Chinese officials have ramped up efforts over the past few years to weed out multinational companies committing fraudulent practices — just last month, for example, the government fined German auto brand Audi $40 million for violating antitrust laws. In its biggest ruling yet, however, a Chinese court has ordered British pharmaceutical company GlaxoSmithKline (GSK) to pay nearly $500 million after an investigation uncovered evidence of bribery.

The investigation began around July 2013, when Chinese authorities began looking into a Shanghai travel agency that was reportedly making a lot of money despite a lack of bookings to support the revenue. During the investigation, authorities found that high-level executives were using travel agencies to launder money for bribing government officials, doctors, hospitals, and medical associations to sell GSK drugs preferentially, and at higher prices. On paper, the money looked like it was being used for conferences that never happened, training sessions that were overbilled, and other non-existent expenses, which amounted to an illegal revenue of over $150 million, The New York Times reported.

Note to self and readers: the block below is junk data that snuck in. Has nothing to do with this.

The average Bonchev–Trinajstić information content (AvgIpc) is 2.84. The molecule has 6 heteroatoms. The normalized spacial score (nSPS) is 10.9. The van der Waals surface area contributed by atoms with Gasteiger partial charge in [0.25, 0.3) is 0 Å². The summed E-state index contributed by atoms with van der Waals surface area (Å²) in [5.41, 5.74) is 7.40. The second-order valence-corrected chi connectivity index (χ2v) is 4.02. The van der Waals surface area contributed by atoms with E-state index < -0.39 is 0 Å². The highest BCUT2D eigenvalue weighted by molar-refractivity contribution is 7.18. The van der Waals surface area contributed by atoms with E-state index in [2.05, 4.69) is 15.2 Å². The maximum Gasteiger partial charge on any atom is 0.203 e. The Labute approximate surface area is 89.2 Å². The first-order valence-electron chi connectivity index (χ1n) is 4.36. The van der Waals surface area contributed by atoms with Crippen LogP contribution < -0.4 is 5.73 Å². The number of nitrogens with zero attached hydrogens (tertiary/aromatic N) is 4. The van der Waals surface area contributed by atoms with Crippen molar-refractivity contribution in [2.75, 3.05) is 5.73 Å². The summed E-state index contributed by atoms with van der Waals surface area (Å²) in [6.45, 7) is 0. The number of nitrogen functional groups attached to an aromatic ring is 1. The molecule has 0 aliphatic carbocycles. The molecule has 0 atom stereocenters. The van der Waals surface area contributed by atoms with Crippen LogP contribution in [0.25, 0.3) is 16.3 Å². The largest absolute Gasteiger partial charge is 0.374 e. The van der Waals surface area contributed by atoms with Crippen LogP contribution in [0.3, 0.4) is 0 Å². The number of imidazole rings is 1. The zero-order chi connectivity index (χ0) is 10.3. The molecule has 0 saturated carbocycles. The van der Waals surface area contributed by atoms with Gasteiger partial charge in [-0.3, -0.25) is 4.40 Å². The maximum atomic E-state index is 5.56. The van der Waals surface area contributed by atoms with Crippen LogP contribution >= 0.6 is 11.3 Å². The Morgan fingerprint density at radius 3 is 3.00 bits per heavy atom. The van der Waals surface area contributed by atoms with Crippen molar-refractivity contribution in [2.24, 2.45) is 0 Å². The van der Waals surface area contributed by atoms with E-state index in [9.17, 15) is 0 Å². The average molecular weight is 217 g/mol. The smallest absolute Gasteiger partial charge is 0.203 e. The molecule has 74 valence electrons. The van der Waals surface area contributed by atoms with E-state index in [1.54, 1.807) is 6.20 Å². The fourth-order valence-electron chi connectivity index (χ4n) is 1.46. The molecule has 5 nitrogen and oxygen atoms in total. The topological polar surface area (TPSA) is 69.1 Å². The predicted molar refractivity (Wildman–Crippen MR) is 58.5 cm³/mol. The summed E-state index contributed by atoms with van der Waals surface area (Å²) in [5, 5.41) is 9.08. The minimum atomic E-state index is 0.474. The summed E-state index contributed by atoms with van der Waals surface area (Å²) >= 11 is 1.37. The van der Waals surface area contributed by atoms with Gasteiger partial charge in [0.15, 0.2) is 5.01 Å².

In a press release, GSK China said that these activities were a “clear breach of GSK’s governance and compliance procedures; and are wholly contrary to the values and and standards expected from GSK employees.”

The case was heard in secrecy at the Changsha Intermediate People’s Court in Hunan Province over the course of a single day. In addition to the fine, Mark Reilly, former head of operations in China, and four other GSK execs were sentenced to up to four years of prison. The sentences were suspended, however, allowing the managers to go as long as they exhibit good behavior — Reilly has to leave the country altogether.

It’s perhaps in Reilly’s best interest to leave the country. The former boss was in the midst of his own investigation, in which he enlisted private investigators to find out who had sent emails, as well as a sex tape involving him and another women (recorded without his knowledge or consent), to other executives — the probe was also to weed out any potential informants to the Chinese government. However, around the time that Chinese authorities began investigating the travel agency, they also detained the investigators, a married couple, charging them with illegally buying information about Chinese citizens.

For Chinese authorities, tackling fraud has been a difficult balancing act, as they weigh economic growth and nationalism against the economic opportunities larger multinational companies can bring. One way the government has done this is by mandating that pharmaceutical companies and automakers reduce prices for their products, a move that’s meant to give local companies room to compete, but which has led to widespread fraud. “It’s very hard to do business in the health care and pharmaceutical sectors without doing payoffs,” David Zweig, director of the Center on China’s Transnational Relations at the Hong Kong University of Science and Technology, told The Times. “Everyone else pays bribes. Glaxo just got caught.”